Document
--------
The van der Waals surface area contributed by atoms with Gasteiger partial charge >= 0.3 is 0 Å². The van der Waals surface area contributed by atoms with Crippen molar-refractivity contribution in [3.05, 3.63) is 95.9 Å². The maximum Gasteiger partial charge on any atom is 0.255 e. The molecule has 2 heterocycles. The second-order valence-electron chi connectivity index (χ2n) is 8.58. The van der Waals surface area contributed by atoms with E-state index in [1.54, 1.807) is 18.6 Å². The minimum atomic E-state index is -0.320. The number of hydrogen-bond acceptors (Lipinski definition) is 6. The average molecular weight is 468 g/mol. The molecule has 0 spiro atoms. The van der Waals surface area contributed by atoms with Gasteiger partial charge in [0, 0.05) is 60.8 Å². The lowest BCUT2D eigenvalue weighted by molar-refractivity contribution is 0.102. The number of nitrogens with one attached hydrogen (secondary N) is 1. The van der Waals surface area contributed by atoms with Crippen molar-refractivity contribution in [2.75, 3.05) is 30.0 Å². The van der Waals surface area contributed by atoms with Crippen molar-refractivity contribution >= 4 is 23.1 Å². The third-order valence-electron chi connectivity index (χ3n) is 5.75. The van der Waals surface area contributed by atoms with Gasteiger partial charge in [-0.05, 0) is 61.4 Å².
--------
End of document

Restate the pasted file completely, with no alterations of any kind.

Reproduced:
The van der Waals surface area contributed by atoms with Gasteiger partial charge >= 0.3 is 0 Å². The van der Waals surface area contributed by atoms with Crippen molar-refractivity contribution in [3.05, 3.63) is 95.9 Å². The maximum Gasteiger partial charge on any atom is 0.255 e. The molecule has 2 heterocycles. The second-order valence-electron chi connectivity index (χ2n) is 8.58. The van der Waals surface area contributed by atoms with E-state index in [1.54, 1.807) is 18.6 Å². The minimum atomic E-state index is -0.320. The number of hydrogen-bond acceptors (Lipinski definition) is 6. The average molecular weight is 468 g/mol. The molecule has 0 spiro atoms. The van der Waals surface area contributed by atoms with Gasteiger partial charge in [0, 0.05) is 60.8 Å². The lowest BCUT2D eigenvalue weighted by molar-refractivity contribution is 0.102. The number of nitrogens with one attached hydrogen (secondary N) is 1. The van der Waals surface area contributed by atoms with Crippen molar-refractivity contribution in [2.75, 3.05) is 30.0 Å². The van der Waals surface area contributed by atoms with Crippen molar-refractivity contribution >= 4 is 23.1 Å². The third-order valence-electron chi connectivity index (χ3n) is 5.75. The van der Waals surface area contributed by atoms with Gasteiger partial charge in [-0.05, 0) is 61.4 Å².